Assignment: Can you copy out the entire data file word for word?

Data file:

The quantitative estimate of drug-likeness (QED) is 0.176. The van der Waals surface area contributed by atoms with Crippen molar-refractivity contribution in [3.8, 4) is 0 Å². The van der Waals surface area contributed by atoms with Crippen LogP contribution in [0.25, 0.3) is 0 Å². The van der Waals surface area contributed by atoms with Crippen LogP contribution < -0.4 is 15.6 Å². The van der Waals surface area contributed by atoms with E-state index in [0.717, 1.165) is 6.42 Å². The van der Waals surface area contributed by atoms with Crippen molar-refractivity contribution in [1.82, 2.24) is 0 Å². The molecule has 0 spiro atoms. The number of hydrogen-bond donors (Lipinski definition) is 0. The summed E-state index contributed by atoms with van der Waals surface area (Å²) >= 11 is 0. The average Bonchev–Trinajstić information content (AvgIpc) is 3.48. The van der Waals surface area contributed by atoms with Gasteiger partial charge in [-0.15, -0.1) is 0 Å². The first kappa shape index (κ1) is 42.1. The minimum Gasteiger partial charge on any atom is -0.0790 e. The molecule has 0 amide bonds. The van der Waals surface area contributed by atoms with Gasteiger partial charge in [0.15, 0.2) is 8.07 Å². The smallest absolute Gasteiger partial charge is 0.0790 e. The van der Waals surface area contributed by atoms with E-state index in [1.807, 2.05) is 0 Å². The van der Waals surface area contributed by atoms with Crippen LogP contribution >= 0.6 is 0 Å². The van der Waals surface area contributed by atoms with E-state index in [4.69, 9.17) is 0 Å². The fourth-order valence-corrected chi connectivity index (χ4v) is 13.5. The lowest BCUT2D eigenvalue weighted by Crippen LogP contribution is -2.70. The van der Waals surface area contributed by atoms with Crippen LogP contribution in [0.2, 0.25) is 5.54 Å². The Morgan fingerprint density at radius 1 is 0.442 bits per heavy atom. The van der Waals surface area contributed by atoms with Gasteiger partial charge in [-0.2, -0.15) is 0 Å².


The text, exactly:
The quantitative estimate of drug-likeness (QED) is 0.176. The van der Waals surface area contributed by atoms with Crippen molar-refractivity contribution in [3.8, 4) is 0 Å². The van der Waals surface area contributed by atoms with Crippen LogP contribution in [0.25, 0.3) is 0 Å². The van der Waals surface area contributed by atoms with Crippen LogP contribution < -0.4 is 15.6 Å². The van der Waals surface area contributed by atoms with E-state index in [0.717, 1.165) is 6.42 Å². The van der Waals surface area contributed by atoms with Crippen molar-refractivity contribution in [1.82, 2.24) is 0 Å². The molecule has 0 spiro atoms. The number of hydrogen-bond donors (Lipinski definition) is 0. The summed E-state index contributed by atoms with van der Waals surface area (Å²) >= 11 is 0. The average Bonchev–Trinajstić information content (AvgIpc) is 3.48. The van der Waals surface area contributed by atoms with Gasteiger partial charge in [-0.15, -0.1) is 0 Å². The first kappa shape index (κ1) is 42.1. The minimum Gasteiger partial charge on any atom is -0.0790 e. The molecule has 0 amide bonds. The van der Waals surface area contributed by atoms with Gasteiger partial charge in [0.15, 0.2) is 8.07 Å². The smallest absolute Gasteiger partial charge is 0.0790 e. The van der Waals surface area contributed by atoms with E-state index in [1.807, 2.05) is 0 Å². The van der Waals surface area contributed by atoms with Crippen LogP contribution >= 0.6 is 0 Å². The van der Waals surface area contributed by atoms with E-state index in [4.69, 9.17) is 0 Å². The fourth-order valence-corrected chi connectivity index (χ4v) is 13.5. The lowest BCUT2D eigenvalue weighted by Crippen LogP contribution is -2.70. The van der Waals surface area contributed by atoms with Crippen LogP contribution in [0.2, 0.25) is 5.54 Å². The Morgan fingerprint density at radius 1 is 0.442 bits per heavy atom. The van der Waals surface area contributed by atoms with Gasteiger partial charge in [-0.2, -0.15) is 0 Å².